SEOUL -- Indonesia made its delayed payment as a business partner with South Korea's sole aircraft maker, Korea Aerospace Industries (KAI), dispelling concerns about its possible withdrawal from a costly military project to develop home-made fighter jets by 2026.
KAI said Wednesday that it has received 132 billion won ($118 million) from Indonesia's defense ministry. The KF-X project is aimed at manufacturing 120 fighter jets that would replace South Korea's aged fleet of US-made F-4 and F-5 fighters.
In January 2016, South Korea officially launched the project led by a consortium of KAI and US aerospace giant Lockheed Martin. Indonesia agreed to invest some 1.7 trillion won, or 20 percent of total expenses, in return for receiving one prototype plane, gaining access to some technical data and information and producing 50 planes on its home soil.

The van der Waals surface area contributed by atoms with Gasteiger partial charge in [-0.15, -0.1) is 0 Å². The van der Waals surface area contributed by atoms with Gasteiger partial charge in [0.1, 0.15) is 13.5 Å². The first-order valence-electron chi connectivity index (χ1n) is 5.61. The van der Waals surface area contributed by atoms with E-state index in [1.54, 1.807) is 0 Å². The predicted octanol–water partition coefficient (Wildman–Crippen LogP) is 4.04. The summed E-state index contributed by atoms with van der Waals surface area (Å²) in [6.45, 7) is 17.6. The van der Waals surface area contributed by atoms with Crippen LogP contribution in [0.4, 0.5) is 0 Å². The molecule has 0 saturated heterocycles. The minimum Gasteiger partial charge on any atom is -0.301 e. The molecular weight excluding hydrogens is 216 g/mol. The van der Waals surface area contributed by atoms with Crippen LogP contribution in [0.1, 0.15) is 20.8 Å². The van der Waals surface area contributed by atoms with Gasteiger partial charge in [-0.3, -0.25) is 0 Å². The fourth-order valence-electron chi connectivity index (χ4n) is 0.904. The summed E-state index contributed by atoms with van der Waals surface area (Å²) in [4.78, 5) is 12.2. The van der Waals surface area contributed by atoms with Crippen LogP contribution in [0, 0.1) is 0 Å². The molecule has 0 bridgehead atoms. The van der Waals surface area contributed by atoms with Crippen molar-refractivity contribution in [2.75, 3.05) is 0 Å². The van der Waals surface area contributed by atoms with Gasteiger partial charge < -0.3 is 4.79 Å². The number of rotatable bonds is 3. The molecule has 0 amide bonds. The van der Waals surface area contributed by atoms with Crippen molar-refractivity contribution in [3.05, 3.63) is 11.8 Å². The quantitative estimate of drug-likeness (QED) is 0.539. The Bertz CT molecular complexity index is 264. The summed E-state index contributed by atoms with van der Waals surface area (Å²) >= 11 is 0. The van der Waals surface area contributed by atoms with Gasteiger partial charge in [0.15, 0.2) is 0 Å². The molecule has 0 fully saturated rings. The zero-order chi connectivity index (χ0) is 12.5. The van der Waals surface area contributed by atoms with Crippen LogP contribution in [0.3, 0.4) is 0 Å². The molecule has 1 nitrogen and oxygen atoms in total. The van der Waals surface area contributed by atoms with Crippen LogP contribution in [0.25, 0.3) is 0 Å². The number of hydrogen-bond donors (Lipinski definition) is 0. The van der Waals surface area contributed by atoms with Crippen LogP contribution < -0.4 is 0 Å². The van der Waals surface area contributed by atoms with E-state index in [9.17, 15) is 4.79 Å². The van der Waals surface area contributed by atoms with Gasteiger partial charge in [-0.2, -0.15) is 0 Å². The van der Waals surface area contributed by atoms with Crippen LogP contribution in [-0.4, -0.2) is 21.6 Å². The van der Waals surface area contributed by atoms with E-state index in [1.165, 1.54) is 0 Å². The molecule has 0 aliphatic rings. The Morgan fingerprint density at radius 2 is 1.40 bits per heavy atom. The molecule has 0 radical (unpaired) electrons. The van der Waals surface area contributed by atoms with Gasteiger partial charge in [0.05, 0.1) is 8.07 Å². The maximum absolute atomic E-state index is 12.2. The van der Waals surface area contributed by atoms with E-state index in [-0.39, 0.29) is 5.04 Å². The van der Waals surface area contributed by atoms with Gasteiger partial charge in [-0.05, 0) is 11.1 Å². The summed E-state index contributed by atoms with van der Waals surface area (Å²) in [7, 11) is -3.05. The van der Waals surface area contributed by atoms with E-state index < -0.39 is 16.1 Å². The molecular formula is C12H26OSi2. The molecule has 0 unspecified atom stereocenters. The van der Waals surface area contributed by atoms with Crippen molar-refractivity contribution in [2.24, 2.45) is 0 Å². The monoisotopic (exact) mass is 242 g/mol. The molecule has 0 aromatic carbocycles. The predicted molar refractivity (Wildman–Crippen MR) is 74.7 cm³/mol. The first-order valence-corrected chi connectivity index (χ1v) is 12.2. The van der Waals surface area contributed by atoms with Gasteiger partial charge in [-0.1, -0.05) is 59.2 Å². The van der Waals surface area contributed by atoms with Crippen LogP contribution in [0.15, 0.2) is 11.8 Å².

The Southeast Asian country had stopped making its payment since the second half of 2017 as its currency weakened sharply against the U.S. dollar. Indonesia's unpaid balance stood at some 330 billion won. In June last year, the South's Defense Acquisition Program Administration (DAPA) presented a timetable to produce the first prototype in 2021.
Indonesia's renewed payment followed a flurry of diplomacy by South Korean officials who have been eager to maintain defense ties with Indonesia. Last month, KAI agreed with PT Dirgantara Indonesia, an Indonesian aerospace company, to increase the number of Indonesian engineers involved in the design and production of fighters in South Korea.
KAI produced South Korea's first supersonic trainer, T-50, which has been developed into aerobatic and combat variants. A variant of T-50 has been ordered by Indonesia and the Philippines.
© Aju Business Daily & www.ajunews.com Copyright: All materials on this site may not be reproduced, distributed, transmitted, displayed, published or broadcast without the authorization from the Aju News Corporation.